David Beckham is the third most capped English football player of all time. Yet despite showing some early promise in the sport, none of his sons look like repeating his feat. Romeo, the middle son, still harbours hopes of a professional career but the boys have made more of a splash being photographed for trashy magazines. Over in China, is Li Sirong having a Beckham-esque experience?
Who is Li Sirong?
He’s the son of retired footballer Li Ming, who was often referred to locally as “China’s David Beckham”. Li junior has just become a social media sensation after signing a professional contract with Dutch side ADO Den Haag. But much of the excitement is down to his looks, rather than his soccer skills, it seems.
Many readers may not have heard of Li Ming senior, who was a superstar in his time in China. Before retiring in 2005, the midfielder won the top-flight football league title eight times (with Dalian Wanda and Dalian Shide) and he was a key member of the Chinese national team (which wasn’t very successful in international campaigns, admittedly).
If Li senior had played in the current era, when fans follow their idols slavishly on social media, he would have been much more of a star. But he has just had a taste of how the online world has transformed football culture, after his son Li Sirong signed his first professional contract.
After a message with a photo was posted on Sina Weibo, Li junior saw the number of his followers jump to over 400,000 from just 4,000 in two days. And that number is still growing fast as the Li family takes centre-stage in Chinese football once again.
Is he China’s Beckham?
Even Xinhua picked up on the hype, running a feature story on Li junior. “Around two decades ago, the handsome Ming was hailed as the ‘Chinese David Beckham’ by his fans. And now his son is also attracting public attention with his appearance,” the state news agency noted last week.
Li Sirong has yet to kick a ball for ADO Den Haag, a team second from bottom in the Eredivisie table this week. However, he has been playing for the club’s academy team since he was 11 and he was offered his first pro contract after turning 18 last month.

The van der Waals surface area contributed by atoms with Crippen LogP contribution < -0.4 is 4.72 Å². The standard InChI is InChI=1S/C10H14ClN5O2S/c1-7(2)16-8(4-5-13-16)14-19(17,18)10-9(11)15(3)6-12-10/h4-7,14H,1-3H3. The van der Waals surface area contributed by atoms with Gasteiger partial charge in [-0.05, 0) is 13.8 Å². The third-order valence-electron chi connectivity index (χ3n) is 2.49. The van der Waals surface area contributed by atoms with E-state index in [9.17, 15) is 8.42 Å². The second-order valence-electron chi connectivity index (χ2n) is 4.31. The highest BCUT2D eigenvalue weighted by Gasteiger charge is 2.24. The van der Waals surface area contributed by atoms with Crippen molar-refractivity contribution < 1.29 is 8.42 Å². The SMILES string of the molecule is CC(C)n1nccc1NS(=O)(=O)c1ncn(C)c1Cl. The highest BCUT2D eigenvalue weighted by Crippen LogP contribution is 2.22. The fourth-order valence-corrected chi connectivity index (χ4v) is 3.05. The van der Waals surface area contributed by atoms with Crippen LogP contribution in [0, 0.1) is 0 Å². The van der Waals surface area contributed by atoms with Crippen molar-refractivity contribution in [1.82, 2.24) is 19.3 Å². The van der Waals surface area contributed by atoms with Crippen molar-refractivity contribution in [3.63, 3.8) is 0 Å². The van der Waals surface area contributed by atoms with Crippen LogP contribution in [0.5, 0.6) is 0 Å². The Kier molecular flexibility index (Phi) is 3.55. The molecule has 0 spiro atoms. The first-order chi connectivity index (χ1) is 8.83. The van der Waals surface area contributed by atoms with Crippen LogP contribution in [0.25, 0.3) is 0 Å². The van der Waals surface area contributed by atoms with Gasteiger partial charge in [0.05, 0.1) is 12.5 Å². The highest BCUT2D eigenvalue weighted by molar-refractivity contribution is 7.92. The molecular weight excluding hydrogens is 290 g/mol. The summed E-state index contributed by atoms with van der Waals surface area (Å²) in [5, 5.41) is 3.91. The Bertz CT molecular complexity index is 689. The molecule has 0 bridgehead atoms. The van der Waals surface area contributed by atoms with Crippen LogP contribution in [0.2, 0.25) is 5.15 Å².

Much to his frustration, it is how he looks rather than how he plays that has merited most of the commentary from his legion of new fans. “I have never cared about my looks. I’m focusing more on professional soccer. My appearance is a gift from my parents. I don’t care what others say,” Li protested.
His father sounds a little disconcerted too. “We are not yet well prepared for this. As a former football player, I know how big the pressure is,” he told local media.
Perhaps the problem is that Chinese football fans have little to cheer in the off-season for their favourite sport. The Chinese Super League (CSL) ended in November and much of the current chat is focusing on fears that the new champions Jiangsu Suning are in serious financial difficulties (see WiC526). Li Sirong’s sudden fame is a welcome diversion, all the more so if he can show some of his father’s ability in his future career. “I am confident I can surpass my father’s achievements on the pitch,” he promised.
© ChinTell Ltd. All rights reserved.
Sponsored by HSBC.
The Week in China website and the weekly magazine publications are owned and maintained by ChinTell Limited, Hong Kong. Neither HSBC nor any member of the HSBC group of companies ("HSBC") endorses the contents and/or is involved in selecting, creating or editing the contents of the Week in China website or the Week in China magazine. The views expressed in these publications are solely the views of ChinTell Limited and do not necessarily reflect the views or investment ideas of HSBC. No responsibility will therefore be assumed by HSBC for the contents of these publications or for the errors or omissions therein.